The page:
Avian Influenza in Hong Kong
Influenza viruses are constantly mutating and evolving, and new strains keep emerging. Because few people have immunity to a new strainand because influenza spreads easily from person to personnew strains can travel quickly around the world. If a strain is particularly virulent, it may cause a pandemic, like the 1918-19 Spanish flu, which killed 20 million people, including 500,000 Americans.
The WHO International Influenza Surveillance Network, which includes 110 laboratories throughout the world (including a CDC-based WHO Collaborating Centre), gathers influenza isolates on all continents and collects data on new strains that have the potential for pandemic spread. In 1997, the government of Hong Kong made use of this network to identify a dangerous strain of avian influenza transmitted from chickens to humans that infected 18 persons and killed 6. The authorities feared that the strain (H5N1) might recombine with a human strain and become capable of human-to-human transmission and invited a CDC team to assist with control of the outbreak. Transmission stopped after the government of Hong Kong ordered the destruction of all chickens in Hong Kong that might be carrying the virus (see also Box 15).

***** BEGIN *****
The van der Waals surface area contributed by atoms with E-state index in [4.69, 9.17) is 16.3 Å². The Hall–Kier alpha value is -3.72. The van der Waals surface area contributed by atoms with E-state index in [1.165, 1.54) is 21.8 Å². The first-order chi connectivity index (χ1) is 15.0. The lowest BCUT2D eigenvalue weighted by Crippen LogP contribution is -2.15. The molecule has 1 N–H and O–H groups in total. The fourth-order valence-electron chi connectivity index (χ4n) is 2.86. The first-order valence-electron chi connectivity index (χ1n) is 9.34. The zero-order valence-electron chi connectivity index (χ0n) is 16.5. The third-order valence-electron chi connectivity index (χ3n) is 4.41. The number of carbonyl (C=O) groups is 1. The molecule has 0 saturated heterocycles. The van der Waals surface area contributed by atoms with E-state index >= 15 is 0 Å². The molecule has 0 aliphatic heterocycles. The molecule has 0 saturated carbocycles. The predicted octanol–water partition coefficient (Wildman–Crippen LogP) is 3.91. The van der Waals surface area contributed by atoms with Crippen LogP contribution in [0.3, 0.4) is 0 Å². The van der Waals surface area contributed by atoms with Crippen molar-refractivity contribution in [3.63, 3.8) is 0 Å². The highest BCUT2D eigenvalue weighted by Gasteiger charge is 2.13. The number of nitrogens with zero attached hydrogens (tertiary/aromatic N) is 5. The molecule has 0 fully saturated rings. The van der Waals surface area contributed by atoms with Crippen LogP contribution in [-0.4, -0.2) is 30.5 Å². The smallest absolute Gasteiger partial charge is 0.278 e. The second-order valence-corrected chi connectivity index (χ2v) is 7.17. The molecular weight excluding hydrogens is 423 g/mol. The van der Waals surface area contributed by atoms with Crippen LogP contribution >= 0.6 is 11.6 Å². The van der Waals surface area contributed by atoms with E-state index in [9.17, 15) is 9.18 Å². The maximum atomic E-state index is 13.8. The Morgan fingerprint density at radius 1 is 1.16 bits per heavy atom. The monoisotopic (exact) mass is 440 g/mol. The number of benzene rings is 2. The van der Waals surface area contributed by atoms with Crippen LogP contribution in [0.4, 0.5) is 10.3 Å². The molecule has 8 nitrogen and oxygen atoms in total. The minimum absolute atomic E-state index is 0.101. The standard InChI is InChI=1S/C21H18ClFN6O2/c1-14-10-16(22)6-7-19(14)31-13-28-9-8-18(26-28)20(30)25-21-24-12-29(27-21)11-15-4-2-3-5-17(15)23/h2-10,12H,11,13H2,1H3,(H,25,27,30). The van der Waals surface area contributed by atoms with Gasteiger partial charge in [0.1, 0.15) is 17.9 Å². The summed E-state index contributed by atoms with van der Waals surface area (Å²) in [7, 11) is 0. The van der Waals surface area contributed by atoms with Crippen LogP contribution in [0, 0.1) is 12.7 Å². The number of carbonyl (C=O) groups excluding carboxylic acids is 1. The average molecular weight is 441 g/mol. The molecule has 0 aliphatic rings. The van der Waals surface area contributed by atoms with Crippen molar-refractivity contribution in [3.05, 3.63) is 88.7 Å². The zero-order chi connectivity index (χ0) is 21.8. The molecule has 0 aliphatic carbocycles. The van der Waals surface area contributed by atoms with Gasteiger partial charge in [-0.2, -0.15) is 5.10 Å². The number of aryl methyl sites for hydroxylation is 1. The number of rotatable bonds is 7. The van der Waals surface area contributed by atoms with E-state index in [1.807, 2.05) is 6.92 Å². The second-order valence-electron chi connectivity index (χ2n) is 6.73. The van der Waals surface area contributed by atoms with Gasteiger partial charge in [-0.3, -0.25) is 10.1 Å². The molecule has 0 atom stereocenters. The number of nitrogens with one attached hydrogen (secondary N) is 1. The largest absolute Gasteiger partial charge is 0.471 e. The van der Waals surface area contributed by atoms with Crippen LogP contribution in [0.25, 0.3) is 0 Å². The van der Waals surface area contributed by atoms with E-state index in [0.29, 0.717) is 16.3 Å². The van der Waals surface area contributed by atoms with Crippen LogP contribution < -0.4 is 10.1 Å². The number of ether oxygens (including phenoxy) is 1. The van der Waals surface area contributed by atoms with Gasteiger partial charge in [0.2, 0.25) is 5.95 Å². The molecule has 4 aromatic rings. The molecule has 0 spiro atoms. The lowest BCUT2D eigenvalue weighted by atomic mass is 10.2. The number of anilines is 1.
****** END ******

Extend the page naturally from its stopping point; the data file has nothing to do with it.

This episode suggests that it may be possible to prevent influenza pandemics before they begin, or to mitigate the global impact of an influenza pandemic through early identification of a virulent strain and formulation of a strain-specific vaccine. What is required is continued international vigilance and cooperation (i.e., a global network) andat the national levelthe political will and resources to act on epidemiological and diagnostic evidence. Had the WHO network not been in place, or had the Hong Kong government been unable or unwilling to act, a virulent hybrid chicken/human strain of influenza for which virtually all people lack immunityand for which there is no vaccine and few drug treatmentsmight have caused a massive global pandemic.
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